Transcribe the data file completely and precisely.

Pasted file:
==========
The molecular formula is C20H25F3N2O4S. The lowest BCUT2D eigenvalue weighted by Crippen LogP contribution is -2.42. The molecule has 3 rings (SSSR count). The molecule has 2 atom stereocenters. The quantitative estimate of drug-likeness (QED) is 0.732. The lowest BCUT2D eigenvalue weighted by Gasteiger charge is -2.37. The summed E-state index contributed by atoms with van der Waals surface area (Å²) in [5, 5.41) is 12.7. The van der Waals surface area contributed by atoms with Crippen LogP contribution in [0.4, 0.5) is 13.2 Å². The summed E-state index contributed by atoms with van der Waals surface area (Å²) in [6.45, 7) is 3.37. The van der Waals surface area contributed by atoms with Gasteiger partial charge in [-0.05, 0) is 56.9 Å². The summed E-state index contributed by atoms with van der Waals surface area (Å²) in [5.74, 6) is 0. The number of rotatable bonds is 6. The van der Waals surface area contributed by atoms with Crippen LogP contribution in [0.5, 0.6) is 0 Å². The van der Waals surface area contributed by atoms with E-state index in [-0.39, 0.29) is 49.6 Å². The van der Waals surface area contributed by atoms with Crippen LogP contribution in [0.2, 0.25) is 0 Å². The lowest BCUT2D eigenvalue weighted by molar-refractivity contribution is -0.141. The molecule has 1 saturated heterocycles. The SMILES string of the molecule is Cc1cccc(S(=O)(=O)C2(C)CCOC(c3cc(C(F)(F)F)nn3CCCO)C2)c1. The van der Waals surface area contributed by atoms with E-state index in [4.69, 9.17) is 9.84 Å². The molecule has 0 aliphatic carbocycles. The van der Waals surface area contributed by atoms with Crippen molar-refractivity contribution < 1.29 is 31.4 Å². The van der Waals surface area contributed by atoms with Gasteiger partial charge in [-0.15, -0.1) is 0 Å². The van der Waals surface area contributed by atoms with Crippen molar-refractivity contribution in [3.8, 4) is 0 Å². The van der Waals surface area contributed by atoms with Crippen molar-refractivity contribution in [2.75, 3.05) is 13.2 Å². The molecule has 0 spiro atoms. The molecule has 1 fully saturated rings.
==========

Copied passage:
The molecular formula is C20H25F3N2O4S. The lowest BCUT2D eigenvalue weighted by Crippen LogP contribution is -2.42. The molecule has 3 rings (SSSR count). The molecule has 2 atom stereocenters. The quantitative estimate of drug-likeness (QED) is 0.732. The lowest BCUT2D eigenvalue weighted by Gasteiger charge is -2.37. The summed E-state index contributed by atoms with van der Waals surface area (Å²) in [5, 5.41) is 12.7. The van der Waals surface area contributed by atoms with Crippen LogP contribution in [0.4, 0.5) is 13.2 Å². The summed E-state index contributed by atoms with van der Waals surface area (Å²) in [6.45, 7) is 3.37. The van der Waals surface area contributed by atoms with Gasteiger partial charge in [-0.05, 0) is 56.9 Å². The summed E-state index contributed by atoms with van der Waals surface area (Å²) in [5.74, 6) is 0. The number of rotatable bonds is 6. The van der Waals surface area contributed by atoms with Crippen LogP contribution in [0.5, 0.6) is 0 Å². The van der Waals surface area contributed by atoms with E-state index in [-0.39, 0.29) is 49.6 Å². The van der Waals surface area contributed by atoms with Crippen LogP contribution in [0.2, 0.25) is 0 Å². The lowest BCUT2D eigenvalue weighted by molar-refractivity contribution is -0.141. The molecule has 1 saturated heterocycles. The SMILES string of the molecule is Cc1cccc(S(=O)(=O)C2(C)CCOC(c3cc(C(F)(F)F)nn3CCCO)C2)c1. The van der Waals surface area contributed by atoms with E-state index in [4.69, 9.17) is 9.84 Å². The molecule has 0 aliphatic carbocycles. The van der Waals surface area contributed by atoms with Crippen molar-refractivity contribution < 1.29 is 31.4 Å². The van der Waals surface area contributed by atoms with Gasteiger partial charge in [-0.15, -0.1) is 0 Å². The van der Waals surface area contributed by atoms with Crippen molar-refractivity contribution in [3.8, 4) is 0 Å². The van der Waals surface area contributed by atoms with Crippen molar-refractivity contribution in [2.75, 3.05) is 13.2 Å². The molecule has 0 spiro atoms. The molecule has 1 fully saturated rings.